Contemporary logic seems to bear out a position very close to the Ramchal’s. Human reason seems to be closer modeled by Bayesian probability or Fuzzy Logic than the old Aristotelian-Boolean kind. In English: we are equipped to deal with things other than a black-and-white true vs. false. We can reason about things we can only know are probably true. And while happiness and sadness are opposites, ambivalence, where a person feels both because of different perspective on the same thing, is common. As are dialectics: People can believe “The world was created for me” and “I am dust and ashes” at the same time. Quantum level events conform to a Quantum Logic, which is also non-Boolean and non-Aristotelian. An electron can be in a superposition state, where it’s both in one state and another, even though the two contradict; at least until observed. (Don’t try to understand that — I didn’t claim it makes sense, just that it’s how subatomic particles work.)

Aristotle’s Law of Contradiction applies to neither our minds nor the constituents of our atoms. Why need it apply to G-d?

Related to this is my essays on logic and eilu va’eilu (plurality in halakhah) in Mesukim MiDevash for Naso,
and earlier in this blog.

Or, to put it another way — even if logic is a part of Truth, and therefore of Hashem’s essence, which of the many possible systems of logic does that mean? Presumably one of Infinite richness, not the Aristotelian that both the Rambam or the Ramchal were discussing.

Conflict Resolution

The first miracle disproving the claims of Korach and his followers was when the earth opened up and swallowed them, and fire came and killed the 250 men who tried to offer incense instead of the kohanim. (Bamidbar 16:31-35) Now one would think that’s pretty definitive, and things would end there. However, how did the masses react? “The whole congregation of Benei Yisrael complained about Mosheh and about Aharon, saying: ‘You have killed the nation of Hashem!'” (17:6) Mosheh and Aharon retreat to the Ohel Mo’eid, upon which the cloud demonstrating Hashem’s Presence descended. A plague ensues. And still, the matter isn’t over. Aharon’s role as kohein is demonstrated by his taking ketores and creating a border beyond which the plague can not past. And still the matter isn’t ended.Finally, each sheivet’s leader takes a stick, writes his name on it, and they are placed together in the Ohel Mo’ed. Only Aharon’s stick buds, flowers, and grows almonds. And finally, the masses accept Hashem’s judgment. What’s the difference between the earth opening up and the plague on one hand, and the flowering staff on the other?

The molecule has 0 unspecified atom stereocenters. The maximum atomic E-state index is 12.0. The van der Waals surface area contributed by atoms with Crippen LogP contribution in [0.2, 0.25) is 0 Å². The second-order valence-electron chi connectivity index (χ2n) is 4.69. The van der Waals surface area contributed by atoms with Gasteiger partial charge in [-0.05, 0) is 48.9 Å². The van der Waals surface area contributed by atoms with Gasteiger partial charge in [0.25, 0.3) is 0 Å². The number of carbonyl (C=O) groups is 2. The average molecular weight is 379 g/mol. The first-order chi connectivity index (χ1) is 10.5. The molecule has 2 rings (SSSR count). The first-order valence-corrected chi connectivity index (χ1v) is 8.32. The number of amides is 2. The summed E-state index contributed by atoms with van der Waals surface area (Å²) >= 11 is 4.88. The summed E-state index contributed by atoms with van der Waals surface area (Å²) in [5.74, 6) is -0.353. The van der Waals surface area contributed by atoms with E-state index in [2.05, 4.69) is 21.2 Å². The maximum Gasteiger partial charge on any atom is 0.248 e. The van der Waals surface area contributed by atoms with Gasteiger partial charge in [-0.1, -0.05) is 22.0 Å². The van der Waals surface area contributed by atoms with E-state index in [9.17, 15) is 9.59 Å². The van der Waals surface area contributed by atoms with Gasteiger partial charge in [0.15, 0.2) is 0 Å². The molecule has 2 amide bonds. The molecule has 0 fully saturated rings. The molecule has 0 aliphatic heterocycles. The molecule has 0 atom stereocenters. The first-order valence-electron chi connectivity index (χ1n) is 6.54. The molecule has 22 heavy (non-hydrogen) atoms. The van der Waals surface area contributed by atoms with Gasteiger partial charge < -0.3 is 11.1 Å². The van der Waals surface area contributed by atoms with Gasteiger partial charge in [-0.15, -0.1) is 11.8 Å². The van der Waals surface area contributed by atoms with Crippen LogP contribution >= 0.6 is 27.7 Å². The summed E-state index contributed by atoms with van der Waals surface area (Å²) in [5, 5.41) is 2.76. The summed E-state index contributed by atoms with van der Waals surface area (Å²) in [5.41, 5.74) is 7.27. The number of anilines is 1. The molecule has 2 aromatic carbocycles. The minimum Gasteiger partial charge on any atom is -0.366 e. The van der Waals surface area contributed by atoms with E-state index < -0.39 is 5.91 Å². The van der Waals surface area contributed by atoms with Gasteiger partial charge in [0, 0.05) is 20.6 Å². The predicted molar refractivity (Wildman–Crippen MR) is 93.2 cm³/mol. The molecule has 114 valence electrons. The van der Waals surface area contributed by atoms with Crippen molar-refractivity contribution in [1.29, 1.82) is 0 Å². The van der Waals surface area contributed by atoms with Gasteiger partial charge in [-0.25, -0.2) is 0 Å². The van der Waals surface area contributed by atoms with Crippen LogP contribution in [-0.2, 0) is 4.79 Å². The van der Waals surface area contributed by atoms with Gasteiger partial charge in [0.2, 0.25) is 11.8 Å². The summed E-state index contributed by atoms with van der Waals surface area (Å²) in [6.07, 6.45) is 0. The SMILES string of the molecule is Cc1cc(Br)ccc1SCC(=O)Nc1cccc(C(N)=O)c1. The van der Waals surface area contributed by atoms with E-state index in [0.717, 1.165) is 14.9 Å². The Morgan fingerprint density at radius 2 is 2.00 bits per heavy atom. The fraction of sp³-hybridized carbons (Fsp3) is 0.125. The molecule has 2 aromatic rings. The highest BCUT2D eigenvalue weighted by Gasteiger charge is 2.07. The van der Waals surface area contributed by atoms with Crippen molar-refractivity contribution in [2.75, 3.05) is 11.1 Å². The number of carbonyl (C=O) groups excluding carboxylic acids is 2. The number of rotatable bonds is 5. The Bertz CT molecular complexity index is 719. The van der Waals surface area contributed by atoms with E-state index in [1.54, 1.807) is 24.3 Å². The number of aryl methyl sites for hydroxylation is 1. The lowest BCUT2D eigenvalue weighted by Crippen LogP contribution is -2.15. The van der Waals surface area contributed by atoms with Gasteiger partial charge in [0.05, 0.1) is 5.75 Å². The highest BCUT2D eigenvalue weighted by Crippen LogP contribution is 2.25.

One striking difference is that the first miracles aimed at vanquishing evil. However, that didn’t resolve the confrontation, not only one instead embraced and built upon the good.

The same is true in internal conflict. When addressing a destructive emotion or habit, one can gain a measure of success battling the midah directly. However, in that way the war is never won; it just continues battle after battle. Instead one has to build upon the more positive midah whose weakness lead to the existence of the negative. Rather than attacking a low frustration threshold, build patience; instead of trying to whittle away one’s stinginess, build generosity. The difference is largely one of attitude, but we can create permanent change only by building, not destroying. Particularly in our generation, one that responds more to carrots than sticks.

And it is also true when developing our children’s’ personalities as parents. As R’ Shelomo Wolbe titled his book “Zeri’ah uBinyan beChinukh — Planting and Building in Education.”